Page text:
Up to about 9cm long (3.5″), it was already very similar in appearance to modern ghost pipefishes, with a long tubular snout, star-shaped bony plates in its skin, two dorsal fins, and fairly large pelvic fins that formed an egg-brooding pouch in females. It probably had the same sort of lifestyle as its modern relatives, floating pointing downwards and camouflaging itself among seagrasses, algae, and corals.
One specimen preserves a small amount of color patterning, showing hints of dark banding on the pelvic and tail fins. But since modern ghost pipefish can change their coloration to better mimic their surroundings, it’s unclear whether these markings were common to all Calamostoma or were just part of this particular individual’s camouflage.
Falcatakely had a long tall snout very similar in shape to a modern toucan, unlike any other known Mesozoic bird, with the surface texture of the bones indicating it was also covered by a keratinous beak. But despite this very “modern” face shape the bone arrangement was still much more similar to other enantiornitheans – there was a huge toothless maxilla making up the majority of the beak, with a small tooth-bearing premaxilla at the tip.
This suggests that there was more than one potential way for early birds to evolve modern-style beaks, and there may have been much more diversity in these animals’ facial structures than previously thought.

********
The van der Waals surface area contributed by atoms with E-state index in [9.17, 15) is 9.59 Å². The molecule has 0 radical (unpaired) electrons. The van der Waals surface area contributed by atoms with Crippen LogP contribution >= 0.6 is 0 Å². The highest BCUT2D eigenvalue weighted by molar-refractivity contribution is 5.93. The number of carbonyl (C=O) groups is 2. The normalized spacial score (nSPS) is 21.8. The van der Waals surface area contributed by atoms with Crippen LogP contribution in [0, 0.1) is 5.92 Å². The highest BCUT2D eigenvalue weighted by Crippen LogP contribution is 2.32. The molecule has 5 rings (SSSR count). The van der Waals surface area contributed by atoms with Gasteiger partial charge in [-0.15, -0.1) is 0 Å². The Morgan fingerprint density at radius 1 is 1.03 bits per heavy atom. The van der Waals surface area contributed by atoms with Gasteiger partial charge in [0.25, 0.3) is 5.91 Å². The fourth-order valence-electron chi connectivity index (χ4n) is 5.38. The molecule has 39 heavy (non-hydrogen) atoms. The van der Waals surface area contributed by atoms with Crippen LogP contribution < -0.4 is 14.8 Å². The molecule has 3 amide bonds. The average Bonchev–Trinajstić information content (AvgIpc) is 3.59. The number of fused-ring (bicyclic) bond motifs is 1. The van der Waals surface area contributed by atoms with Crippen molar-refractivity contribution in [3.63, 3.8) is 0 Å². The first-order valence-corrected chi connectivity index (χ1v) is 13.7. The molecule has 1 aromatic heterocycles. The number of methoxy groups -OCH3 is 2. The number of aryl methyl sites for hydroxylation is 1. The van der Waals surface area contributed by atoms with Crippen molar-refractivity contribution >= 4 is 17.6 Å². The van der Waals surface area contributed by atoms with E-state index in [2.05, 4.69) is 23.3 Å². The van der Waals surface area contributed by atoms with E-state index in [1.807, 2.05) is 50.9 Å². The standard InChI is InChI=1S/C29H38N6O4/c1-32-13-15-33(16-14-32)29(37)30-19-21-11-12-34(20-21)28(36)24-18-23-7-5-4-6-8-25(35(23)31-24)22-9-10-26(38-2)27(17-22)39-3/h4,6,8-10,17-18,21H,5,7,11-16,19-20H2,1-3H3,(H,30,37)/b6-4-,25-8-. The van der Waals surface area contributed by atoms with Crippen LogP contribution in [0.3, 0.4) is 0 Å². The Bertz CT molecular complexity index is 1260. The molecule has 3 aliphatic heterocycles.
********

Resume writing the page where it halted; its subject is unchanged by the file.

During the Early Carboniferous, around 330 million years ago, the region that is now the East Kirkton Quarry in Scotland was located close to the equator, with a lush tropical climate and volcanic hot springs dotting the landscape. It preserves fossils of some of the earliest known fully terrestrial tetrapods, and a recent discovery shows how some of these animals were already experimenting with the shapes of their feet to better get around on land.
Termonerpeton makrydactylus is only known from a partial skeleton, and shows a mix of anatomical features that make identifying its exact evolutionary relationships rather difficult – but it was probably a very early reptilomorph, closer related to amniotes than to lissamphibians. It may also have been very closely related to the equally enigmatic Eldeceeon and Silvanerpeton from the same region, but was almsot twice their size with a estimated total length of around 70cm (2’4″).